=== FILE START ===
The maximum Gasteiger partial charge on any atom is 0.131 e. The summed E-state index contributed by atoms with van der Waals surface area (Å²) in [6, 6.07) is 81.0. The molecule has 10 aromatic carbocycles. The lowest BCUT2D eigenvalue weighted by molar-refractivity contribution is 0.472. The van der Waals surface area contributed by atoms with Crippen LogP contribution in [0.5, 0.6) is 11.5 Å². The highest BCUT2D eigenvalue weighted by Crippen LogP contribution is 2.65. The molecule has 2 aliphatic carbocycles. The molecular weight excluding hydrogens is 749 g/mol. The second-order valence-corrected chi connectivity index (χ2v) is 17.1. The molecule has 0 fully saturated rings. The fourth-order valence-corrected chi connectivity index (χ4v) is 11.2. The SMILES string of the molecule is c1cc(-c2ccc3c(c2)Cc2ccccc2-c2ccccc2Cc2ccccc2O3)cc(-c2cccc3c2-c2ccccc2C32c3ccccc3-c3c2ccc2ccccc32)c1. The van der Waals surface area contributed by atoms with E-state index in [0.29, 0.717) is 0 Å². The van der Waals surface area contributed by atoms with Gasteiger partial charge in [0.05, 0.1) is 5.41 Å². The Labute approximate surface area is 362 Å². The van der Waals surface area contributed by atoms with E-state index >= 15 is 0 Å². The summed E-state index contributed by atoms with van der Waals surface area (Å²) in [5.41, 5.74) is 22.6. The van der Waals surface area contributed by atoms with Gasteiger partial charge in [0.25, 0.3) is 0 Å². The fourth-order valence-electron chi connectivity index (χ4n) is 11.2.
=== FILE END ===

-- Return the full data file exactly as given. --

The maximum Gasteiger partial charge on any atom is 0.131 e. The summed E-state index contributed by atoms with van der Waals surface area (Å²) in [6, 6.07) is 81.0. The molecule has 10 aromatic carbocycles. The lowest BCUT2D eigenvalue weighted by molar-refractivity contribution is 0.472. The van der Waals surface area contributed by atoms with Crippen LogP contribution in [0.5, 0.6) is 11.5 Å². The highest BCUT2D eigenvalue weighted by Crippen LogP contribution is 2.65. The molecule has 2 aliphatic carbocycles. The molecular weight excluding hydrogens is 749 g/mol. The second-order valence-corrected chi connectivity index (χ2v) is 17.1. The molecule has 0 fully saturated rings. The fourth-order valence-corrected chi connectivity index (χ4v) is 11.2. The SMILES string of the molecule is c1cc(-c2ccc3c(c2)Cc2ccccc2-c2ccccc2Cc2ccccc2O3)cc(-c2cccc3c2-c2ccccc2C32c3ccccc3-c3c2ccc2ccccc32)c1. The van der Waals surface area contributed by atoms with E-state index in [0.29, 0.717) is 0 Å². The van der Waals surface area contributed by atoms with Gasteiger partial charge in [0.05, 0.1) is 5.41 Å². The Labute approximate surface area is 362 Å². The van der Waals surface area contributed by atoms with E-state index >= 15 is 0 Å². The summed E-state index contributed by atoms with van der Waals surface area (Å²) in [5.41, 5.74) is 22.6. The van der Waals surface area contributed by atoms with Gasteiger partial charge in [0.25, 0.3) is 0 Å². The fourth-order valence-electron chi connectivity index (χ4n) is 11.2.